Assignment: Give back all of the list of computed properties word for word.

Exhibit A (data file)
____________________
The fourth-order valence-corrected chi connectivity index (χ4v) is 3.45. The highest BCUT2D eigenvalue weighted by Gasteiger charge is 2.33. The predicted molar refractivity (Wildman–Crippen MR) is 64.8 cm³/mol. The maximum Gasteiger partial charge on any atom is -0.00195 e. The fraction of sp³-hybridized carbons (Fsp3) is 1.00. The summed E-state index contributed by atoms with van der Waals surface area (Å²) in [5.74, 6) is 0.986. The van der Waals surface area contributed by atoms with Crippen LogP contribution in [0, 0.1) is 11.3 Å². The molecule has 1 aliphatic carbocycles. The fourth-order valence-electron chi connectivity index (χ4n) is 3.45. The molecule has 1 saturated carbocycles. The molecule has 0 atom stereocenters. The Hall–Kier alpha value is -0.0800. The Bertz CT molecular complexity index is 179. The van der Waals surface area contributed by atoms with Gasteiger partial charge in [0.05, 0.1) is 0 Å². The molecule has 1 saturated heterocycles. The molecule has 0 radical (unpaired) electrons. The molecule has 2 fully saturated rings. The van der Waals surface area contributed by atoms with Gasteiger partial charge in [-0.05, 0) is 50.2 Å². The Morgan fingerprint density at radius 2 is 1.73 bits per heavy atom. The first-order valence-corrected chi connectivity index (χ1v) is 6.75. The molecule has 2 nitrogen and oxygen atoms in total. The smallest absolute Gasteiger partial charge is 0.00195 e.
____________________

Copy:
The fourth-order valence-corrected chi connectivity index (χ4v) is 3.45. The highest BCUT2D eigenvalue weighted by Gasteiger charge is 2.33. The predicted molar refractivity (Wildman–Crippen MR) is 64.8 cm³/mol. The maximum Gasteiger partial charge on any atom is -0.00195 e. The fraction of sp³-hybridized carbons (Fsp3) is 1.00. The summed E-state index contributed by atoms with van der Waals surface area (Å²) in [5.74, 6) is 0.986. The van der Waals surface area contributed by atoms with Crippen LogP contribution in [0, 0.1) is 11.3 Å². The molecule has 1 aliphatic carbocycles. The fourth-order valence-electron chi connectivity index (χ4n) is 3.45. The molecule has 1 saturated carbocycles. The molecule has 0 atom stereocenters. The Hall–Kier alpha value is -0.0800. The Bertz CT molecular complexity index is 179. The van der Waals surface area contributed by atoms with Gasteiger partial charge in [0.05, 0.1) is 0 Å². The molecule has 1 saturated heterocycles. The molecule has 0 radical (unpaired) electrons. The molecule has 2 fully saturated rings. The van der Waals surface area contributed by atoms with Gasteiger partial charge in [-0.05, 0) is 50.2 Å². The Morgan fingerprint density at radius 2 is 1.73 bits per heavy atom. The first-order valence-corrected chi connectivity index (χ1v) is 6.75. The molecule has 2 nitrogen and oxygen atoms in total. The smallest absolute Gasteiger partial charge is 0.00195 e.